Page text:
Let’s take a look at 4 players that fantasy owners invested a fair amount of ADP or auction dollars to who are underperforming, and see if we can use BABIP and the types of batted balls to predict whether these players will rebound.
Travis Shaw is currently on the IL which gave the Brewers a reason to call up hot prospect and AFL MVP Keston Hiura. Shaw has been horrendous, and there is speculation that an injury was hampering his production. His batting average sits at .169 with a BABIP of .222. Last year he had a BABIP of .242 and his lifetime number is .282. Although not a part of the BABIP formula, Shaw’s K% is way up this year at 32.5% from an average of 22.9% and last year’s 18.4%. Looking at his batted ball percentages – they are very similar to last year’s, and his high FB and low LD percentage predict a low BABIP.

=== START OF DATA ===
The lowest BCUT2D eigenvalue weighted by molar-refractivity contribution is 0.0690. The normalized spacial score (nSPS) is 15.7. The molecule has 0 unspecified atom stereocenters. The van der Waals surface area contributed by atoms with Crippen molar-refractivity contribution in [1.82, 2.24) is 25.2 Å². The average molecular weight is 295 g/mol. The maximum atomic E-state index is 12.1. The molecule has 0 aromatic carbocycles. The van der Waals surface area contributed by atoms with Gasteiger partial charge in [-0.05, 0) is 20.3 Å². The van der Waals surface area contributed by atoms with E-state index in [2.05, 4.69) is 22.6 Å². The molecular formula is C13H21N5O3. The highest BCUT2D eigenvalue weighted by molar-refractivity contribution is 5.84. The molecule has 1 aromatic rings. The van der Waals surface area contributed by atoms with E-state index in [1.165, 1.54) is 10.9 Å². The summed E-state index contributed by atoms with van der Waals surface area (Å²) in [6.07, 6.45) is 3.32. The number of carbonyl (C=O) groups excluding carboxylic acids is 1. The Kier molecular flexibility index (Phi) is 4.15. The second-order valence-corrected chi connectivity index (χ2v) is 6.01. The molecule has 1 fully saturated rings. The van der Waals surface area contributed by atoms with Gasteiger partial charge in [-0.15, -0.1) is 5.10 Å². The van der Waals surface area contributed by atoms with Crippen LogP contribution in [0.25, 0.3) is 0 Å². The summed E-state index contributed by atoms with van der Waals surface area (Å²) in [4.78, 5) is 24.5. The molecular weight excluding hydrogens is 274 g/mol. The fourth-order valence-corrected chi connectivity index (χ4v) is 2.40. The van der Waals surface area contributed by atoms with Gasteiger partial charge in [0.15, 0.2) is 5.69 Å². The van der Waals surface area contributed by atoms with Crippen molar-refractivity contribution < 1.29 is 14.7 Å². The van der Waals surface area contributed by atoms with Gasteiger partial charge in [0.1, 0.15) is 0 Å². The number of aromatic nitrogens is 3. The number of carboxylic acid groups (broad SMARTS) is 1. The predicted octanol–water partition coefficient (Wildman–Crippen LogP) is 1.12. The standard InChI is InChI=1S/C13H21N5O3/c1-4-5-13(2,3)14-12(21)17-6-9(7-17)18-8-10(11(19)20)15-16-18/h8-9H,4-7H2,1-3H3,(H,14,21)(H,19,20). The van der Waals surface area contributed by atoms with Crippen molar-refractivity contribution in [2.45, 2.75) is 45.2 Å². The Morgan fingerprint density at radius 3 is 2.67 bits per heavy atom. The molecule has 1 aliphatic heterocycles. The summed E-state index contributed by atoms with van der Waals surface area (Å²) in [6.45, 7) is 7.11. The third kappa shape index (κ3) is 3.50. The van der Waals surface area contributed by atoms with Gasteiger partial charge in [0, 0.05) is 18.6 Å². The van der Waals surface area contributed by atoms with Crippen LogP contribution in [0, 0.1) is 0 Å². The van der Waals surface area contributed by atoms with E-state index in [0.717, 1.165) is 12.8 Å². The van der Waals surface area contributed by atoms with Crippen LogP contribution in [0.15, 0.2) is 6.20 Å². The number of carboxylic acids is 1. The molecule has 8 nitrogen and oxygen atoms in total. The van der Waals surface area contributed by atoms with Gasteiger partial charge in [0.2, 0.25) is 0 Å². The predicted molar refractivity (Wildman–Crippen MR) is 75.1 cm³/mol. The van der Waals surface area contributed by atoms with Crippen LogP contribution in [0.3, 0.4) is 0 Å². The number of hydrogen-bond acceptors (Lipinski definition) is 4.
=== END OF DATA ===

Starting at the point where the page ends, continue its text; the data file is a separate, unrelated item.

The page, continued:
There is very little variance in this year’s numbers compared to last year and his career. In Shaw’s case, it appears the injury and lack of contact are more of an issue and you shouldn’t expect “luck” or a “return to his mean”. I would not expect much when he returns, and hopefully if you’re an owner, you spent some FAAB on Hiura.
Matt Carpenter is off to a slow start that is similar to what he did in 2018. His BABIP last year ended up at .314 – after a horrific start he turned things around in the middle of May. This year it’s .246 with very similar numbers across the board as compared to last year. He lowered his GB% last year from a career average of 33.2% to 26.4 in 2018 and 25.6 thus far this year. This would correlate to a better BABIP if the shift went to hitting line drives, but it was mostly an increase in fly balls.